For the first day, we managed fine. She didn’t like having them applied, and gave me some pretty obvious calming signals as I did it, but I managed to do it so quickly that it was all over in a flash.

On the second day, I tried to put some in while she was a bit more awake and active, and that meant standing over her to try and hold her still. It didn’t work and we ended up with eye drops everywhere except in her eyes. She wasn’t at all amused by the whole situation and I gave up after 5 minutes of trying.

When my husband came home from work, I asked him to try putting the eye drops in. He stood over her as I had done earlier, and this time she knew what was coming. She growled at him, and when he ignored it she snarled and snapped the air near him.

He quickly withdrew and it was pretty apparent after that that we were now at the point where she would run away as soon as she saw the eye drop bottle.

Because we felt we were losing her trust by carrying on with this battle, we actually stopped trying to give her the eye drops after that, knowing that it wasn’t a serious eye problem anyway (and it actually cleared up by itself within 48 hours ). We had had a hard enough time earning her trust in the first place and we didn’t want to go back to square one with her.

So what went wrong? Basically, I should have spent more time when she was little preparing her for things like this. I had done a lot of conditioning with basic handling exercises, but I hadn’t pushed it as far as fiddling with her eyes. I should also have taken her calming signals on day 1 a bit more seriously and made the whole experience a lot more positive for her. We are now working on conditioning her to have her face held and eyes treated etc.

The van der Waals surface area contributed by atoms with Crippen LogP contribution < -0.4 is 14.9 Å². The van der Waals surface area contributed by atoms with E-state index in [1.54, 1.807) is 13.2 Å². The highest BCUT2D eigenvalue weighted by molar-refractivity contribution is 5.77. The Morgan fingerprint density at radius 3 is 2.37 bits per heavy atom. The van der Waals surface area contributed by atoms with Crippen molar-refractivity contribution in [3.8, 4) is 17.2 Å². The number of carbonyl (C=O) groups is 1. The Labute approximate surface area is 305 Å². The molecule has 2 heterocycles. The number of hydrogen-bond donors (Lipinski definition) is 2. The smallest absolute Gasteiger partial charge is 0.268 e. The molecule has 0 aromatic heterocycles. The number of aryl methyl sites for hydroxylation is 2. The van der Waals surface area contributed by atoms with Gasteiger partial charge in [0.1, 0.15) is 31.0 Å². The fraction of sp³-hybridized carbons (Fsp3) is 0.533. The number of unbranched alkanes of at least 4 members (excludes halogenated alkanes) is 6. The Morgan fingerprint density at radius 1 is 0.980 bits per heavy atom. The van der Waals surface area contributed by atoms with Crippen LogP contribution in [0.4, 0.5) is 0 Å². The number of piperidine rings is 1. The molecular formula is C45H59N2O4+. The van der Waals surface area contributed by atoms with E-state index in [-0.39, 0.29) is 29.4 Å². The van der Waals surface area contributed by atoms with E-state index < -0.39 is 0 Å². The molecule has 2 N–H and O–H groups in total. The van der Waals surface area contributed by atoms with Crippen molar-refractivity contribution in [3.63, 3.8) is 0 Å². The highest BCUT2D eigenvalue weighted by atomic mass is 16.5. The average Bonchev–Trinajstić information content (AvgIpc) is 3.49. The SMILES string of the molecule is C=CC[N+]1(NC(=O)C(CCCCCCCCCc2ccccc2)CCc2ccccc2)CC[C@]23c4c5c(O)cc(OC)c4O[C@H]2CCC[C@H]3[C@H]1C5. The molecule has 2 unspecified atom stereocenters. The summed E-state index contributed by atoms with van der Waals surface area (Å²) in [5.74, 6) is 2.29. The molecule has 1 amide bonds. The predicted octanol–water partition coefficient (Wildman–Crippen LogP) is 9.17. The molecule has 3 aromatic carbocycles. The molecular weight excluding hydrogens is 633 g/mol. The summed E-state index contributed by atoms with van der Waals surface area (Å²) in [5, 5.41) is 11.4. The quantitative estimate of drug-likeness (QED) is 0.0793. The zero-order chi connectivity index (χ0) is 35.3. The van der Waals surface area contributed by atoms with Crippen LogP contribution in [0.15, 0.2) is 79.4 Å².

IF her eye condition had been more serious and the eye drops had been an absolute necessity, I would have had to do some pretty intense work to condition her to the presence of the bottle, and then to have her head held and then her eyes touched etc within the period of one day. The other alternative would have been to muzzle her and get on with it, but I would only have done this in an absolute emergency, as it would have set us up for immediate failure with similar situations in the future.

My mistake number 3: Possessiveness.

When our pup was very young, she found a rotting turtle bone on the beach. She ran around with it proudly and carried it into the car with her, and as I reached in to the back seat of the car to give her a drink of water, she completely caught me off guard by growling and then snapping at me because she was guarding her new bone. I was shaken by it, and because she was so little and still had the lead on her, I restrained her and took the turtle bone away.

This was, with hindsight, really stupid, as from then on, when she found a “prize” when we were out and about, she moved straight into guard mode when we even got close to her. She once bared her teeth at my husband when he innocently bent down to see what she had in her mouth.

What I should have done was get some treats out of my pocket and try and swap the turtle bone for the treats, or just have left her to it and dealt with the situation more calmly once we got back home.